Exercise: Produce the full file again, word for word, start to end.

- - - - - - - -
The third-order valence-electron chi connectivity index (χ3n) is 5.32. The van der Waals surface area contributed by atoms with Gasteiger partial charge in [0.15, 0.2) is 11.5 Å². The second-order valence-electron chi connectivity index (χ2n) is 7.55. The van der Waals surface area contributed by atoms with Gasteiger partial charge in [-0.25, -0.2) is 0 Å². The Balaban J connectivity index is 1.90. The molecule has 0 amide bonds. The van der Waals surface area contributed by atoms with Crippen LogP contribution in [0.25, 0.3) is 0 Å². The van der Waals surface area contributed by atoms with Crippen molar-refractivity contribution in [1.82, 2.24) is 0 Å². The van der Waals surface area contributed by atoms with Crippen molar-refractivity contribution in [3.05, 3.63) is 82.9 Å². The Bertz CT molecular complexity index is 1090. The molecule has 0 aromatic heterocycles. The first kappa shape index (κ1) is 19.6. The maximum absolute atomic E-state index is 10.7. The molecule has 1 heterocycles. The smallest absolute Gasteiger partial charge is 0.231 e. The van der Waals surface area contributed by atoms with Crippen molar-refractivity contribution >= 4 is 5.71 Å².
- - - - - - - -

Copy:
The third-order valence-electron chi connectivity index (χ3n) is 5.32. The van der Waals surface area contributed by atoms with Gasteiger partial charge in [0.15, 0.2) is 11.5 Å². The second-order valence-electron chi connectivity index (χ2n) is 7.55. The van der Waals surface area contributed by atoms with Gasteiger partial charge in [-0.25, -0.2) is 0 Å². The Balaban J connectivity index is 1.90. The molecule has 0 amide bonds. The van der Waals surface area contributed by atoms with Crippen LogP contribution in [0.25, 0.3) is 0 Å². The van der Waals surface area contributed by atoms with Crippen molar-refractivity contribution in [1.82, 2.24) is 0 Å². The van der Waals surface area contributed by atoms with Crippen molar-refractivity contribution in [3.05, 3.63) is 82.9 Å². The Bertz CT molecular complexity index is 1090. The molecule has 0 aromatic heterocycles. The first kappa shape index (κ1) is 19.6. The maximum absolute atomic E-state index is 10.7. The molecule has 1 heterocycles. The smallest absolute Gasteiger partial charge is 0.231 e. The van der Waals surface area contributed by atoms with Crippen molar-refractivity contribution >= 4 is 5.71 Å².